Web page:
Id. at 22. We disagree.
The "qualified immunity" defense for public officials was first
upheld in Harlow v. Fitzgerald, 457 U.S. 800, 102 S.Ct. 2727,
73 L.Ed.2d 396 (1982), and Anderson v. Creighton, 483 U.S. 635,
107 S.Ct. 3034, 97 L.Ed.2d 523 (1987). As stated by the United
States Supreme Court:
government officials performing discretionary
functions generally are shielded from liability for
civil damages insofar as their conduct does not
violate clearly established statutory or
constitutional rights of which a reasonable person
would have known.
Harlow, 457 U.S. at 818, 102 S.Ct. 2727 (citations omitted).
The determination of whether qualified immunity applies should
be made as early in the litigation as possible. Siegert v.
Gilley, 500 U.S. 226, 232, 111 S.Ct. 1789, 114 L.Ed.2d 277
(1991). "Unless plaintiff's allegations state a claim of a
violation of a clearly established law, a defendant pleading
qualified immunity is entitled to dismissal before the
commencement of discovery." P.F. v. Mendres, 21 F. Supp.2d 476
(D.N.J. 1998) (quoting Anderson, 483 U.S. at 635, 640 n. 6, 107
S.Ct. at 3034); Mitchell v. Forsyth, 472 U.S. 511, 526, 105
S.Ct. 2806, 86 L.Ed.2d 411 (1985). If there are no genuine issues
of material fact, the application of qualified immunity is a
question of the law for the court to decide. Lennon v. Miller,
66 F.3d 416, 421 (2d Cir. 1995).
According to the Third Circuit, the district court must
"ascertain whether a constitutional violation has been alleged
before determining if qualified immunity is available." Miller
v. City of Philadelphia, 174 F.3d 368, 374 (3d Cir. 1999)
(citing Siegert v. Gilley, 500 U.S. 226, 232, 111 S.Ct. 1789,
114 L.Ed.2d 277 (1991); Larsen v. Senate of the Commonwealth of
Pa., 154 F.3d 82, 86 (3d Cir. 1998)). If the conduct alleged by
plaintiff violated a clearly established principle of
constitutional or statutory law, the court goes on the ask
"whether the unlawfulness of the action would have been apparent
to an objectively reasonable official." McNeil v. Koch, No.
Civ.A. 98-4578, 1999 WL
729263, at *5 (E.D.Pa. Sept.15, 1999) (citing, inter alia,
Sharrar v. Felsing, 128 F.3d 810, 826 (3d Cir. 1997); Rouse v.
Plantier, 182 F.3d 192 (3d Cir. 1999)). An officer's subjective
intent in carrying out the challenged action is immaterial to the
resolution of questions concerning qualified immunity. See
Johnson v. Horn, 150 F.3d 276, 286 (3d Cir. 1998). "[W]hether an
official protected by qualified immunity may be held personally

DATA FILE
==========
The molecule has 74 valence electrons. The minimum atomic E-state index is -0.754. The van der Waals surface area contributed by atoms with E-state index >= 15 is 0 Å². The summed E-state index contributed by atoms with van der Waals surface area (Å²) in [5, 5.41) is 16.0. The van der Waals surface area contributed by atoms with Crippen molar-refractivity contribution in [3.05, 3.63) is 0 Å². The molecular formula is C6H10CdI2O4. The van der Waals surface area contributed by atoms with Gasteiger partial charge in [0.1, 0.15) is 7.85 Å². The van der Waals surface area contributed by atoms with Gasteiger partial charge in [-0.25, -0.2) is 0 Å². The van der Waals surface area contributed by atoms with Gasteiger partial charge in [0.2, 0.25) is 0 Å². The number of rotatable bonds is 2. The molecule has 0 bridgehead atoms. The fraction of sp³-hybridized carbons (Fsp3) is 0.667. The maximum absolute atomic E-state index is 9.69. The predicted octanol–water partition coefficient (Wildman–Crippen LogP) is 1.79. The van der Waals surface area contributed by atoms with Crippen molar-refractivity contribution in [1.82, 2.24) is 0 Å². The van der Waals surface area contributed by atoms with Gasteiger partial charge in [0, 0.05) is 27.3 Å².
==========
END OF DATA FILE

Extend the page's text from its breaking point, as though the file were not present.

liable for an allegedly unlawful official action generally turns
on the `objectively legal reasonableness' of the action, assessed
in light of the legal rules that were `clearly established' at
the time it was taken." Anderson, 483 U.S. at 639, 107 S.Ct.
Plaintiffs in their supplemental opposition brief state that
they have presented extensive arguments countering defendants'
qualified immunity claims in their initial opposition brief, and
that they incorporate those arguments by reference. Plaintiffs'
Supplemental Opposition Brief at 22. However, this argument is
flawed since the basis for plaintiffs' discussion in their
original opposition brief was that "plaintiffs have sufficiently
alleged that defendants acted unreasonably in creating and
implementing the disclosure and waiver policy." Id. We agree
with defendants that plaintiffs have not satisfied the first
hurdle of the test set forth by the Third Circuit, that is, that
defendants' challenged conduct violates a clearly established
principle of constitutional or statutory law.
We agree that there are no cases from the Third Circuit which
address the duty of care that a public agency must exercise when
placing children into foster homes. The situation presented here
differs from cases dealing with the rights of AIDS victims in
places of public accommodations. We agree with defendants that
CYS must consider the best interest of the foster children in
placing them in foster homes. We further agree that many
placement decisions must be made quickly, and that it is not
always possible to assess a child's propensity towards sexual
aggressiveness. With this in mind, it follows logically that CYS
can never accurately assess the risk of AIDS transmission in a
foster home in which a child, such as AJB, resides.
Moreover, we are aware of no case law regarding the legal
responsibilities of a placement agency when foster children are
at risk of contracting AIDS in a foster home setting. See
Defendants' Original Reply Brief at 7. In fact, plaintiffs cite